Defining Espresso: TDS, Strength, Extraction, Coffee Refractometers & More

You are a coffee enthusiast, eager to elevate your home brewing skills, or a professional barista, looking to refine your craft? Well, this article is your compass to navigating the intricate realm of espresso extraction.

If you’ve seen my article on how to pull an espresso shot, you already know that behind this seemingly simple process lies a complex world of variables, techniques, and science. To deepen your awareness of how you can impact the results further, I decided to introduce a few common espresso measurements and formulyou as.

In this guide, I also explain how to use a coffee refractometer and what its readings tell you about the shot you’ve pulled.

Before we start, let’s have a look at the two most commonly used calculations in espresso brewing:

  • Espresso Brew Ratio (EBR) calculation: Dose/Yield. For example, if you prepare an espresso shot with 16 grams of beans and you yield 32 grams shot, the EBR is going to be 1:2 (16/32).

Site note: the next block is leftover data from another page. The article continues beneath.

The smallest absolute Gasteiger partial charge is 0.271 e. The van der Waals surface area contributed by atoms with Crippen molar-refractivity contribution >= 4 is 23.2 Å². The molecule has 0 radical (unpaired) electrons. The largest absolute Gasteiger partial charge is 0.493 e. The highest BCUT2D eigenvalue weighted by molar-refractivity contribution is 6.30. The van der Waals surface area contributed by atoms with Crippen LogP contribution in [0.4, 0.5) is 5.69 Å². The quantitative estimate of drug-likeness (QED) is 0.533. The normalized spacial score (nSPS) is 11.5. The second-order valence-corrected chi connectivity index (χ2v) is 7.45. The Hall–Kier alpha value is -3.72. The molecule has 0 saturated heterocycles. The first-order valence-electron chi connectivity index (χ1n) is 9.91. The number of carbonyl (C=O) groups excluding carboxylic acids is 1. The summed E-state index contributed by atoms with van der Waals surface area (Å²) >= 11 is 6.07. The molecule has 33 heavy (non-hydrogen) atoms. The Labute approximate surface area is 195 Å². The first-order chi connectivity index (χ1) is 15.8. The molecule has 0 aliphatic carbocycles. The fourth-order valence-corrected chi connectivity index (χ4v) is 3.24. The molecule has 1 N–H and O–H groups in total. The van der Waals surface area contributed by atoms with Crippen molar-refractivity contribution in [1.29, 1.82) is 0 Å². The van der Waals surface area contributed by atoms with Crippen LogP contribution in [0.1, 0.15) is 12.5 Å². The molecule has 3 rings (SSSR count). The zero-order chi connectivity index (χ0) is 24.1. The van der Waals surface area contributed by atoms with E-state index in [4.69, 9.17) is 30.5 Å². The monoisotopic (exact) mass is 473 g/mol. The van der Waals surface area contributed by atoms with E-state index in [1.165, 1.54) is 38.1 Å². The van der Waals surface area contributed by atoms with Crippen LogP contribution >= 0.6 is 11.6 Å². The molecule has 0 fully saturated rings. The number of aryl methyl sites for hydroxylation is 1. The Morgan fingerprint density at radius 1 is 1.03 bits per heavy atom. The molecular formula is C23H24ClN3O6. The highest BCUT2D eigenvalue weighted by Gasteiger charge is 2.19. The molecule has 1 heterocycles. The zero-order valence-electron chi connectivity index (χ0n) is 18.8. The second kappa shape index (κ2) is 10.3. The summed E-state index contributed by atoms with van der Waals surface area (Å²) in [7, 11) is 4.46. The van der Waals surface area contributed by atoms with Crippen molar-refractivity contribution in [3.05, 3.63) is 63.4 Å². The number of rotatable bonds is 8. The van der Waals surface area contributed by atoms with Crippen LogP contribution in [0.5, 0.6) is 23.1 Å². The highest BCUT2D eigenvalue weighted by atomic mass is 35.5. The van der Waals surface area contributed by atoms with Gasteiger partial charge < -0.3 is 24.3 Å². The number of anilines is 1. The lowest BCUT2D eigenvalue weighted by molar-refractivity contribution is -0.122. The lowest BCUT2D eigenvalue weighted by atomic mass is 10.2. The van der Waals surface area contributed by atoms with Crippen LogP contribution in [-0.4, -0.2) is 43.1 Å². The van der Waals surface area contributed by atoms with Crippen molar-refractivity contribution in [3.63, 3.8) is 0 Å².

• Espresso Brew Formula (EBF, %) calculation: Dose/Yield x 100. The EBF of a 32-gram shot that is prepared with a dry dose of 16 grams is 50% (16/32 x 100).
Note: The amount of coffee dose and the water quantity affects the body of a shot. Therefore, the higher the brew ratio and the EBF percentage, the heavier the body of the espresso shot (if other parameters aren’t changed).

What is ‘Coffee Body/Mouthfeel’: it refers to the tactile sensation or weight, perceived on the tongue.

Now that we have the basics out of our way, let’s explore further.

What is Espresso Strength?

Espresso strength is defined by the concentration of Total Dissolved Solids (TDS) within a shot. The measurement of strength is TDS. To measure the concentration of dissolved substances, present in an espresso shot, you need to use a refractometer.

TDS is typically represented as a percentage. Simply put, it serves as a measure of the amount of dissolved coffee within your espresso shot.

As a basic guideline, you should know that the TDS of a regular espresso shot should be between 8% and 11%.

Respectively, if you’re pulling a lungo shot, the concentration of dissolved solids should be within the range of 5% and 8%.

It’s widely accepted that the ideal TDS range for a ristretto shot is between 11% and 18%.

If you want to learn the differences between espresso, ristretto, and lungo, check out this post.